By Thomas J. McKillen
A job transfer brought Kevin Nash and his family to Germantown while a love for the community will keep him here.
“Once my wife came up here and she asked if we ever got another job transfer or something would happen, where would we go? I said, ‘This is it, we found home,’” Nash said during a recent interview. “I felt early on we’re staying here for the long haul. I’ve just been so blessed to be in the business that I’m in to help people for 25 years, helping people in such a way that has built and strengthened the community.”
Nash was raised in the Chicago area and he and his family lived in Kenosha before moving to Germantown in 1997 when his wife got a job transfer to Brio Toys, which had a Germantown location. Nash started his real estate career in Germantown in 1998 and said he has “never looked back.”
“By 1999, we knew that we wanted to call this home. I thought it was particularly interesting and of value that so many residents live here and their families go back to the very beginning,” Nash said. In his work as a realtor for Shorewest Realtors, Nash has played a part in bringing people into the Metro Milwaukee area and Germantown.
“I know the Milwaukee metro. Seeing the community for what it is, celebrating the community — I love Milwaukee. I love metro Milwaukee, having helped so many families through the years. People think it’s and easy job — it’s really not. It takes a lot of patience, it takes a lot of fortitude — you’ve got to know a lot of people,” Nash said. “I’ve moved people into Germantown that grew up here, moved away and came back. I’ve helped people with job transfers. I’ve helped first timers, end of life people in the transitions, I’m proud of what I’ve done because people need the help and if I can help people, then I’ve been rewarded.”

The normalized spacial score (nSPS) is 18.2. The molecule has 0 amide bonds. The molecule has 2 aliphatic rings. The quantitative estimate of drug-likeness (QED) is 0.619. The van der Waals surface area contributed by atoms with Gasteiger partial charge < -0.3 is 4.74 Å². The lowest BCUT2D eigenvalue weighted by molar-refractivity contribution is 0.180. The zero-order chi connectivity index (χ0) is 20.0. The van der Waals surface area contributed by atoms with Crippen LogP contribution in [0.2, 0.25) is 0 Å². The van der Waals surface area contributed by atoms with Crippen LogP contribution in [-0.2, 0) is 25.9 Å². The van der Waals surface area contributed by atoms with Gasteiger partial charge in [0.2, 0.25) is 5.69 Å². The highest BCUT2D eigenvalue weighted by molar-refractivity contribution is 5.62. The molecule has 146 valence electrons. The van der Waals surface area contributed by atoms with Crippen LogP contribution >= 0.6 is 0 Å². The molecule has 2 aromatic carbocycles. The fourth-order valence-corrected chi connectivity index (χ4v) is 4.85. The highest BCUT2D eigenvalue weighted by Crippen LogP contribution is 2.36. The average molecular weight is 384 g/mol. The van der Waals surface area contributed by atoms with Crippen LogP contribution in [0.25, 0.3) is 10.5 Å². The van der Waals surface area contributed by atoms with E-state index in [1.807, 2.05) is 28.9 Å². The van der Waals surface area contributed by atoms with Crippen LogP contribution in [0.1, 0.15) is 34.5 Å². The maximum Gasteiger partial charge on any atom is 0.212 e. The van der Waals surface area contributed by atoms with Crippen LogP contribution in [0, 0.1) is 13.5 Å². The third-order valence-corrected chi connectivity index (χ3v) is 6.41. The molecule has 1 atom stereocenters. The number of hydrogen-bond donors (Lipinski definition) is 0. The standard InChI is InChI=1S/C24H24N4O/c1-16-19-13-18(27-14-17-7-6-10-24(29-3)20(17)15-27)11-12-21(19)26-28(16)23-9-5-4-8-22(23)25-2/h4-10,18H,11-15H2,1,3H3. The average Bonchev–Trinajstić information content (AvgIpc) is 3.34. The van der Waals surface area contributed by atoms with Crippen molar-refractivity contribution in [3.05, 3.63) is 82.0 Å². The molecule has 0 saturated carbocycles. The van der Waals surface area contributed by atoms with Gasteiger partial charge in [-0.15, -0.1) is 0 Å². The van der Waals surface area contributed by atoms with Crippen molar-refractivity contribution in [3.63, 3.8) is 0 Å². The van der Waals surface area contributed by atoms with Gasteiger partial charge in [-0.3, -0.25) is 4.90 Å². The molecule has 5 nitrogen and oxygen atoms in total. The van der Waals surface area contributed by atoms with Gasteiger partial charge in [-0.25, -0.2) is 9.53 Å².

Nash took the advice of the late Steve Spaulding, who suggested Nash get involved in the community. Nash’s first became involved in the community with Leadership Menomonee Falls, where his office was located at the time. From there, Nash became involved in Germantown activities. Nash has been a Chamber of Commerce Ambassador since 2000 and was in the inaugural Leadership Germantown Inaugural class in 2000. Nash has been on the Leadership Germantown board since 2003 and is a past president of the organization. He is also a past president of the Germantown Historical Society and a volunteer coordinator and emcee for the Oktoberfest Committee since 2003. He served as chair of the Great Circus Train Committee from 2000 to 2003, has been involved with more than 40 Germantown parades, participated in food collections for the local food pantry, has served Life Church as an usher and Life Group leader and has participated in the Citizen’s Police Academy.
Nash’s community sponsorships have included the Performing Arts Pavilion, Dheinsville Pavilion, Germantown Community Scholarship Fund, Leadership Germantown Scholarships the annual Oktoberfest festival, a Taste of Germantown, Police K9 operations, and he has been a Germantown Chamber of Commerce member since 2002. Nash was selected as Citizen of the Year by the Germantown Chamber of Commerce in 2013.
During an interview, Nash mentioned the sponsorships at the Performing Arts Pavilion and Dheinsville Pavilion as examples of committing to the community where his children are being raised.